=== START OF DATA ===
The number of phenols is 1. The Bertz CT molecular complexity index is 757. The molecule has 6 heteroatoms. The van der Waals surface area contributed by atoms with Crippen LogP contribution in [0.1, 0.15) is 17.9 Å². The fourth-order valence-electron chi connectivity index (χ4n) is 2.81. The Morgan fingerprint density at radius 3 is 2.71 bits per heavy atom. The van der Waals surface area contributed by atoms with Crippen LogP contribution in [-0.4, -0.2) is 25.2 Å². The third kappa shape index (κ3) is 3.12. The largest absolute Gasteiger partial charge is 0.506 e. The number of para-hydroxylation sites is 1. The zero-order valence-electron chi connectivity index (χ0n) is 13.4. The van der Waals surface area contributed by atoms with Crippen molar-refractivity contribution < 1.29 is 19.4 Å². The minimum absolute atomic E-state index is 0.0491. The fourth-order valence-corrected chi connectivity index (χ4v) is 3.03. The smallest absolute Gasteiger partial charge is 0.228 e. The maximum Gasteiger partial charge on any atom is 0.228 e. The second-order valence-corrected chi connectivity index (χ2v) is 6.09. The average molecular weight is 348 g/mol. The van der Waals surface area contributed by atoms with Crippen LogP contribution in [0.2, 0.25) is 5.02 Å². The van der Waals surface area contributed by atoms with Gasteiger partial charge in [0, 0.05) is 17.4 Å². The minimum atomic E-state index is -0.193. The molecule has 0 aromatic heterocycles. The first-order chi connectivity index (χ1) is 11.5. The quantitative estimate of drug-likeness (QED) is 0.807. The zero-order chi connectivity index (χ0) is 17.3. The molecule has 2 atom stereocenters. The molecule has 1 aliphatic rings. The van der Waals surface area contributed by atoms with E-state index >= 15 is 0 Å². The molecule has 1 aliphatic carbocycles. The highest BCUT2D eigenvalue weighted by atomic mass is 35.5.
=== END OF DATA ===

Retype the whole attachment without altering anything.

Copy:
The number of phenols is 1. The Bertz CT molecular complexity index is 757. The molecule has 6 heteroatoms. The van der Waals surface area contributed by atoms with Crippen LogP contribution in [0.1, 0.15) is 17.9 Å². The fourth-order valence-electron chi connectivity index (χ4n) is 2.81. The Morgan fingerprint density at radius 3 is 2.71 bits per heavy atom. The van der Waals surface area contributed by atoms with Crippen LogP contribution in [-0.4, -0.2) is 25.2 Å². The third kappa shape index (κ3) is 3.12. The largest absolute Gasteiger partial charge is 0.506 e. The number of para-hydroxylation sites is 1. The zero-order valence-electron chi connectivity index (χ0n) is 13.4. The van der Waals surface area contributed by atoms with Crippen molar-refractivity contribution < 1.29 is 19.4 Å². The minimum absolute atomic E-state index is 0.0491. The fourth-order valence-corrected chi connectivity index (χ4v) is 3.03. The smallest absolute Gasteiger partial charge is 0.228 e. The maximum Gasteiger partial charge on any atom is 0.228 e. The second-order valence-corrected chi connectivity index (χ2v) is 6.09. The average molecular weight is 348 g/mol. The van der Waals surface area contributed by atoms with Crippen LogP contribution in [0.2, 0.25) is 5.02 Å². The van der Waals surface area contributed by atoms with Gasteiger partial charge in [0, 0.05) is 17.4 Å². The minimum atomic E-state index is -0.193. The molecule has 0 aromatic heterocycles. The first-order chi connectivity index (χ1) is 11.5. The quantitative estimate of drug-likeness (QED) is 0.807. The zero-order chi connectivity index (χ0) is 17.3. The molecule has 2 atom stereocenters. The molecule has 1 aliphatic rings. The van der Waals surface area contributed by atoms with E-state index >= 15 is 0 Å². The molecule has 1 aliphatic carbocycles. The highest BCUT2D eigenvalue weighted by atomic mass is 35.5.